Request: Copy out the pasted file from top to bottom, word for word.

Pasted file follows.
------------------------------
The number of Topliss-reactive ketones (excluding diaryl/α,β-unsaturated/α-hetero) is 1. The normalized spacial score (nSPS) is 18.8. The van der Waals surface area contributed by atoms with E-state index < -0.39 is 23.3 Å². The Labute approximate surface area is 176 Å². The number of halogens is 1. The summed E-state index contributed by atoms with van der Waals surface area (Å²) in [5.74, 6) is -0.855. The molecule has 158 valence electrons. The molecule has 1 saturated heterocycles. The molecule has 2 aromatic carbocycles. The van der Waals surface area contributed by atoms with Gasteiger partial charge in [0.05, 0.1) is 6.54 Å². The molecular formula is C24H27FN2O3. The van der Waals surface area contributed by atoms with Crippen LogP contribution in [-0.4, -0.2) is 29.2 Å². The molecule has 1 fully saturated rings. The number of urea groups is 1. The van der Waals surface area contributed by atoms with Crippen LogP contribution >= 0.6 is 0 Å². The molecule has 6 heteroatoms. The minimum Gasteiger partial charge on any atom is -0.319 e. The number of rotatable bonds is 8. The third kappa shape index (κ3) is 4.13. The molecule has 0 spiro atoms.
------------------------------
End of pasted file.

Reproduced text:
The number of Topliss-reactive ketones (excluding diaryl/α,β-unsaturated/α-hetero) is 1. The normalized spacial score (nSPS) is 18.8. The van der Waals surface area contributed by atoms with E-state index < -0.39 is 23.3 Å². The Labute approximate surface area is 176 Å². The number of halogens is 1. The summed E-state index contributed by atoms with van der Waals surface area (Å²) in [5.74, 6) is -0.855. The molecule has 158 valence electrons. The molecule has 1 saturated heterocycles. The molecule has 2 aromatic carbocycles. The van der Waals surface area contributed by atoms with Gasteiger partial charge in [0.05, 0.1) is 6.54 Å². The molecular formula is C24H27FN2O3. The van der Waals surface area contributed by atoms with Crippen LogP contribution in [-0.4, -0.2) is 29.2 Å². The molecule has 1 fully saturated rings. The number of urea groups is 1. The van der Waals surface area contributed by atoms with Crippen LogP contribution >= 0.6 is 0 Å². The molecule has 6 heteroatoms. The minimum Gasteiger partial charge on any atom is -0.319 e. The number of rotatable bonds is 8. The third kappa shape index (κ3) is 4.13. The molecule has 0 spiro atoms.